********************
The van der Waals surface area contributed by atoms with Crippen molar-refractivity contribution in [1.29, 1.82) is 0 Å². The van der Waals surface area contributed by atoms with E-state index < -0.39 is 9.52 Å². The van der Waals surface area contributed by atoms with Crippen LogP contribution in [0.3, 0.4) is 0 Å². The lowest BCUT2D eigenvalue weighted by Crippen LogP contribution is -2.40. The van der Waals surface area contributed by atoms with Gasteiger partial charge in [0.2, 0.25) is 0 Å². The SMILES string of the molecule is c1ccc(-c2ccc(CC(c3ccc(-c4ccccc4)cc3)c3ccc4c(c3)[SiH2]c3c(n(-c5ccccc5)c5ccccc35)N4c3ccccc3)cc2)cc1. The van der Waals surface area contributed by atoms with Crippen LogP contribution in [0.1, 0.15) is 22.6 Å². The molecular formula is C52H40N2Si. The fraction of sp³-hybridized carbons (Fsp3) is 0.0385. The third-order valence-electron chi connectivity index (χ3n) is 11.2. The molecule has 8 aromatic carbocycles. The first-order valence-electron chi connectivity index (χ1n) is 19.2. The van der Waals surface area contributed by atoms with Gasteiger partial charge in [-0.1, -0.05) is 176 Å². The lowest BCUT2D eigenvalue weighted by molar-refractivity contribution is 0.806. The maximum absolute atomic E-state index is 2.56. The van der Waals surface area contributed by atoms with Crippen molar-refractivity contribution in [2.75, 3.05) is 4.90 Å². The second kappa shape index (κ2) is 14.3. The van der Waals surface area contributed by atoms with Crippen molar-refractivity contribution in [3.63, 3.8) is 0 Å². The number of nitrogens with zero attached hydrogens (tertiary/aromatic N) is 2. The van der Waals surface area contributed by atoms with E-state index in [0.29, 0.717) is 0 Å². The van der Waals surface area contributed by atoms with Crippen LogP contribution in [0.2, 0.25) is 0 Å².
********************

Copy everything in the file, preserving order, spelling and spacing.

The van der Waals surface area contributed by atoms with Crippen molar-refractivity contribution in [1.29, 1.82) is 0 Å². The van der Waals surface area contributed by atoms with E-state index < -0.39 is 9.52 Å². The van der Waals surface area contributed by atoms with Crippen LogP contribution in [0.3, 0.4) is 0 Å². The lowest BCUT2D eigenvalue weighted by Crippen LogP contribution is -2.40. The van der Waals surface area contributed by atoms with Gasteiger partial charge in [0.2, 0.25) is 0 Å². The SMILES string of the molecule is c1ccc(-c2ccc(CC(c3ccc(-c4ccccc4)cc3)c3ccc4c(c3)[SiH2]c3c(n(-c5ccccc5)c5ccccc35)N4c3ccccc3)cc2)cc1. The van der Waals surface area contributed by atoms with Crippen LogP contribution in [0.1, 0.15) is 22.6 Å². The molecular formula is C52H40N2Si. The fraction of sp³-hybridized carbons (Fsp3) is 0.0385. The third-order valence-electron chi connectivity index (χ3n) is 11.2. The molecule has 8 aromatic carbocycles. The first-order valence-electron chi connectivity index (χ1n) is 19.2. The van der Waals surface area contributed by atoms with Gasteiger partial charge in [-0.1, -0.05) is 176 Å². The lowest BCUT2D eigenvalue weighted by molar-refractivity contribution is 0.806. The maximum absolute atomic E-state index is 2.56. The van der Waals surface area contributed by atoms with Crippen molar-refractivity contribution in [2.75, 3.05) is 4.90 Å². The second kappa shape index (κ2) is 14.3. The van der Waals surface area contributed by atoms with Crippen molar-refractivity contribution in [3.63, 3.8) is 0 Å². The number of nitrogens with zero attached hydrogens (tertiary/aromatic N) is 2. The van der Waals surface area contributed by atoms with E-state index in [0.29, 0.717) is 0 Å². The van der Waals surface area contributed by atoms with Crippen LogP contribution in [0.2, 0.25) is 0 Å².